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How sustainable construction is key to government’s Clean Growth Strategy

With the publication of the Clean Growth Strategy, the Government has outlined how it plans to realise its commitment to reduce the UK’s greenhouse gas emissions by at least 80% by 2050. The pledge is wide reaching in its scope and includes plans to:

  1. Improve the energy efficiency of UK homes with investments of around £3.6Bn.
  2. Support the roll-out of low carbon heating across the country by phasing out high carbon fossil fuel heating and improving the standards of the 1.2M boilers installed in England every year.
  3. Earmarking up to £2.5Bn for investment in low carbon research and innovation, with funding targets in transport, power generation, business, and waste disposal.

Although the report notes that the UK now uses roughly double the level of low carbon energy than in 2010, there is still much to be done. This is particularly relevant in the construction sector as environmental pressures exist at all stages of the construction cycle, including the manufacturing of construction products, physical construction, use of buildings, renovation and management of waste.

It is estimated that up to 45% of total UK carbon emissions (27% from domestic buildings and 18% from non-domestic) are produced by the built environment. Furthermore, 32% of all landfill waste is estimated to come from the construction and demolition of buildings; and 13% of products delivered to construction sites are sent directly to the landfill without being used. One of the answers to these concerning figures is sustainable construction.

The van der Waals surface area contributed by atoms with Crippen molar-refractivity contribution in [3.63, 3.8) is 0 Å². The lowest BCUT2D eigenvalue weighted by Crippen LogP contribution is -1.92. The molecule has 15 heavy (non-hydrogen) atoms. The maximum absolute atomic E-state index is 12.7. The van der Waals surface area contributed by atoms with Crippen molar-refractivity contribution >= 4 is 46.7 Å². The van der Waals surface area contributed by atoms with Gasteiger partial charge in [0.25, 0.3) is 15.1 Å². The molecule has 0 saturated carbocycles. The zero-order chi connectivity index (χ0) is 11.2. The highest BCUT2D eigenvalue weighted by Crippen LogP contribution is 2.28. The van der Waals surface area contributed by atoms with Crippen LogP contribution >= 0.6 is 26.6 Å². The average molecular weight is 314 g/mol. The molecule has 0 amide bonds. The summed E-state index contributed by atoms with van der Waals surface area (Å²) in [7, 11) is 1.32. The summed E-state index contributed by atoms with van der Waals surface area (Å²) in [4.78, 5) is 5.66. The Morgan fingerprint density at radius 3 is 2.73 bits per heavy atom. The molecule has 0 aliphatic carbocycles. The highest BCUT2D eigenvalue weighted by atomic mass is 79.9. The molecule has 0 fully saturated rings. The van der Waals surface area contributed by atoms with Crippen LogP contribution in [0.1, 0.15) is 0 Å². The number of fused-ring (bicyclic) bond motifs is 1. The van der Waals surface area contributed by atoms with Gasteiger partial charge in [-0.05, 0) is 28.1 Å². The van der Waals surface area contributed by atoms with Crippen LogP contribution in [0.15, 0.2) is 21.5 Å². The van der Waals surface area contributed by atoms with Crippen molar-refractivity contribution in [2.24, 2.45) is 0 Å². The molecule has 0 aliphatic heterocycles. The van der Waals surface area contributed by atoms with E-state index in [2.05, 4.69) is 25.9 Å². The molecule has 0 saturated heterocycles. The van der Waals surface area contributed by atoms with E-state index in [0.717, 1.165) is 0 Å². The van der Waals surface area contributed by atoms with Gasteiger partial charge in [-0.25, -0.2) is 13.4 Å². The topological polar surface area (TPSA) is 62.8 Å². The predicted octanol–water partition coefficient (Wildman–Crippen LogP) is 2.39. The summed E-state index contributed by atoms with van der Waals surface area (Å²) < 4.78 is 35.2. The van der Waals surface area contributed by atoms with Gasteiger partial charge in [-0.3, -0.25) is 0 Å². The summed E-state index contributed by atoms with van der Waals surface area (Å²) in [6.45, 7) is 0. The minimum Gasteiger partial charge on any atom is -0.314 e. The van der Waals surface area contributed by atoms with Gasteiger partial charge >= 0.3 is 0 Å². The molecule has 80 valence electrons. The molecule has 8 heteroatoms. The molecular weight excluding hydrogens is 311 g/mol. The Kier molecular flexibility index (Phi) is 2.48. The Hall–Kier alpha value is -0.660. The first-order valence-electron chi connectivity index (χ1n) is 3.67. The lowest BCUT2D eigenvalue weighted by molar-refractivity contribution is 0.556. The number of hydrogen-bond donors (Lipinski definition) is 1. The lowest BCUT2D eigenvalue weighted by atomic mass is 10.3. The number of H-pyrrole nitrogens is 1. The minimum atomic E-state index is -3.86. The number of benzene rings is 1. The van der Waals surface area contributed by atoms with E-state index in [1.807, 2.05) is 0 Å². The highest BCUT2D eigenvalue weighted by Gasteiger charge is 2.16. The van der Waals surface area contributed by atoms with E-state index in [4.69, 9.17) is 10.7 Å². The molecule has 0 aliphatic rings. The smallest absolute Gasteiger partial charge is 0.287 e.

As a concept, sustainable construction is construction that meets society’s current needs for domestic housing, commercial properties, and infrastructure without compromising the ability of future generations to meet their own needs. Implementing sustainable construction can be a complex matter and requires consideration from the outset of a development.

Approaches might include an environmental risk assessment, which forms part of a broader environmental plan that assesses the risk posed by the mooted development to the environment. Relevant considerations will be whether refurbishment is a suitable alternative, the availability of locally sourced materials, the potential impact on local ecologies and the types of construction material used. There should be engagement with the architect to create a design that seeks to minimise the impact on the environment; particularly with a view to creating an energy efficient building.

Site waste management and recycling should also give pause for thought. On average, just under six million tonnes of construction and demolition waste (CDW) are transferred to landfill sites per year, at a cost to construction companies of around £35 per tonne. With proper planning and execution, most CDW can be recovered and reused. For example, metal can be taken to a recycling facility and wood can be chipped and used in MDF. Taking CDW to landfill should be the final alternative and avoiding unnecessary use of landfill may help save costs.

So, is sustainable construction financially viable? Sustainable developments are generally more expensive to build, sometimes known as the “green premium”, due to the materials and techniques employed. Despite this, many consider that sustainable construction is still by and large cost effective as the high initial outlay is offset by an array of financial (and not to mention environmental) benefits. These benefits, which include energy savings, should be considered through the lifecycle of a cost methodology, not just evaluated in terms of upfront cost.

From a legal point of view, parties ought to consider whether the construction contract itself should be amended or varied to include clauses compelling the need for the parties to carry out their work incorporating these initiatives. Until this happens, it is arguably not going to be taken seriously enough and will only remain a desirable, rather than necessary, outcome.


Article submitted by Mark James, Partner – Dispute Resolution, Coffin Mew